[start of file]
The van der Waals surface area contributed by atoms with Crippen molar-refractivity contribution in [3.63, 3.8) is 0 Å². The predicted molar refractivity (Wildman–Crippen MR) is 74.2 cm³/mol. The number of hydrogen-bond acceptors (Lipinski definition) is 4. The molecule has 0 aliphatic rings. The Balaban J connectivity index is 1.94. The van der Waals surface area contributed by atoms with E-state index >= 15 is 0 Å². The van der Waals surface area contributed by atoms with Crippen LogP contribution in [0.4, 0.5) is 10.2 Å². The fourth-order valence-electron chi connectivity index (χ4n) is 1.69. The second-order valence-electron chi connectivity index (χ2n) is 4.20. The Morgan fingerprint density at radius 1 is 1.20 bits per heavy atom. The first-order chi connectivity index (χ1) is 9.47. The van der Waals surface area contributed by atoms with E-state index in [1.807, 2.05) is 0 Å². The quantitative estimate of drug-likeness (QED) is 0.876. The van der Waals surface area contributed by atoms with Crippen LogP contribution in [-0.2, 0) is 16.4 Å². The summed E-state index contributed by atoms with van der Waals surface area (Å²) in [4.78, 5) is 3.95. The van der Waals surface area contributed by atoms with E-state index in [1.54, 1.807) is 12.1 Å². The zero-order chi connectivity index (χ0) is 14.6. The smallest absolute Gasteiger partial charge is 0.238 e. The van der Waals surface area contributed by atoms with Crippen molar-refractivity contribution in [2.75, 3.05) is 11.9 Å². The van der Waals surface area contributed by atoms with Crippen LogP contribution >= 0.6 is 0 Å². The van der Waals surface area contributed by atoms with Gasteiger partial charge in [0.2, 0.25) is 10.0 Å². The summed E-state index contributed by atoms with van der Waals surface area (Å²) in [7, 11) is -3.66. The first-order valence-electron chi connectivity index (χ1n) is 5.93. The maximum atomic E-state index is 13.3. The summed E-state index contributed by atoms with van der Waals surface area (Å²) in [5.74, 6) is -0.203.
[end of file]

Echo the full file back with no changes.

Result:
The van der Waals surface area contributed by atoms with Crippen molar-refractivity contribution in [3.63, 3.8) is 0 Å². The predicted molar refractivity (Wildman–Crippen MR) is 74.2 cm³/mol. The number of hydrogen-bond acceptors (Lipinski definition) is 4. The molecule has 0 aliphatic rings. The Balaban J connectivity index is 1.94. The van der Waals surface area contributed by atoms with E-state index >= 15 is 0 Å². The van der Waals surface area contributed by atoms with Crippen LogP contribution in [0.4, 0.5) is 10.2 Å². The fourth-order valence-electron chi connectivity index (χ4n) is 1.69. The second-order valence-electron chi connectivity index (χ2n) is 4.20. The Morgan fingerprint density at radius 1 is 1.20 bits per heavy atom. The first-order chi connectivity index (χ1) is 9.47. The van der Waals surface area contributed by atoms with E-state index in [1.807, 2.05) is 0 Å². The quantitative estimate of drug-likeness (QED) is 0.876. The van der Waals surface area contributed by atoms with Crippen LogP contribution in [-0.2, 0) is 16.4 Å². The summed E-state index contributed by atoms with van der Waals surface area (Å²) in [4.78, 5) is 3.95. The van der Waals surface area contributed by atoms with E-state index in [1.54, 1.807) is 12.1 Å². The zero-order chi connectivity index (χ0) is 14.6. The smallest absolute Gasteiger partial charge is 0.238 e. The van der Waals surface area contributed by atoms with Crippen molar-refractivity contribution in [2.75, 3.05) is 11.9 Å². The van der Waals surface area contributed by atoms with Crippen LogP contribution >= 0.6 is 0 Å². The van der Waals surface area contributed by atoms with Gasteiger partial charge in [0.2, 0.25) is 10.0 Å². The summed E-state index contributed by atoms with van der Waals surface area (Å²) in [7, 11) is -3.66. The first-order valence-electron chi connectivity index (χ1n) is 5.93. The maximum atomic E-state index is 13.3. The summed E-state index contributed by atoms with van der Waals surface area (Å²) in [5.74, 6) is -0.203.